The best tips to getting your food plots ready this fall

Published 6:06 pm Friday, September 16, 2016

By Ty Torrance

Hopefully you have already gotten started on your food plots, but for those of you who are running a little late, this will be perfect. It is getting to be that time of year when fall food plots are planted in hopes of bagging the whitetail that you have been seeing on your game camera. There are several things you need to do before buying seed and getting the dirt worked up.

The number one thing that needs to be done is a soil testing. You do not want to buy some high priced seed and fertilizer just to have a poor stand because you didn’t want to spend a few bucks on a soil test. Be sure to collect random samples from all of your different fields. Samples should be taken to the plow depth or about 6-8”.

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Take several samples from each field and combine them in a plastic bucket. This will ensure a more uniform test result for the entire field. It is beneficial to soil test early because if lime is required it can take up to three months for it to bring the pH to the desired level. Does that mean if you are week away from planting you shouldn’t even bother with the lime? No, it will still be beneficial even if applied late. On land that was once forested or in planted pines you will almost always need to apply at least a ton of lime per acre.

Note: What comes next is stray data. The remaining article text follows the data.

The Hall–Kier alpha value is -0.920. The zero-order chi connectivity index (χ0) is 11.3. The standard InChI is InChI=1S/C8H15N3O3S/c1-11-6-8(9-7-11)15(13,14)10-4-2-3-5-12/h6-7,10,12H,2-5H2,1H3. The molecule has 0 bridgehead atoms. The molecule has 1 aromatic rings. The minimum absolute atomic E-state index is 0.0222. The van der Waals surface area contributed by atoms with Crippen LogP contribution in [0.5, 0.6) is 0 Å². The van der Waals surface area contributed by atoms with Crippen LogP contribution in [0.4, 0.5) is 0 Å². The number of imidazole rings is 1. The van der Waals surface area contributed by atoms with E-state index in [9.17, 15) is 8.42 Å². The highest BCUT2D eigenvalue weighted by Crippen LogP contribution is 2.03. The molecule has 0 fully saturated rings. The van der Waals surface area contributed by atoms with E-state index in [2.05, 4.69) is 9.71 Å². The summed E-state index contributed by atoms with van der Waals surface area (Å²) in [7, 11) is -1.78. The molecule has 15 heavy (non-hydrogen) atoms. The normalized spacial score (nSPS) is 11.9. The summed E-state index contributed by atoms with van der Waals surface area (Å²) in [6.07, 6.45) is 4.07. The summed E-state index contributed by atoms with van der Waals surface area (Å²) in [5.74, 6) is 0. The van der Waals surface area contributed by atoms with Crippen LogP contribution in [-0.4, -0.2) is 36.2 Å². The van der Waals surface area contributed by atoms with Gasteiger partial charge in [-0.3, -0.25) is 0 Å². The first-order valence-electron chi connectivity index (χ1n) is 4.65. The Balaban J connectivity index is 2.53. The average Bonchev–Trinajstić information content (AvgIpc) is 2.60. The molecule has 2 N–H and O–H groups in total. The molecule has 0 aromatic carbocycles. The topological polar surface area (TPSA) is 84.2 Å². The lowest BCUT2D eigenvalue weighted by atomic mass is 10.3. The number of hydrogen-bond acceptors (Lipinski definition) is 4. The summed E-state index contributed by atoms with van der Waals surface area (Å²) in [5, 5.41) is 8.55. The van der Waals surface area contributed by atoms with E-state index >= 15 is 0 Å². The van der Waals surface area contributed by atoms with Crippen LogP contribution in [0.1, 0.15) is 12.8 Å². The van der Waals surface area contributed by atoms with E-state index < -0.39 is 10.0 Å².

Once soil tests have been taken and lime applied, you can use a set of disk harrows to incorporate the lime. It is a good practice to prepare the soil well ahead of planting. This allows the dirt to settle and makes a much better seedbed. Preparing the soil early will also allow weed seeds to germinate.

You might wonder why this is a good thing. When the weeds in the plot germinate you can use a non-selective herbicide like glyphosate and kill the majority of the weeds. This will give you a fairly clean seedbed with minimal soil disturbance and reduce the weeds that emerge with your selected wildlife crop. Another good way to reduce weed competition in food plots is to plant a little more seed than the recommended rate. This will allow the desired plants to shade out any unwanted weeds. More seed will also give you a better chance at a full stand in case you get poor germination.

Next week I will talk a little more on soil fertility and crops for food plots like wheat, oats, clover, and other legumes. Feel free to call if you have any questions (229) 248-3033.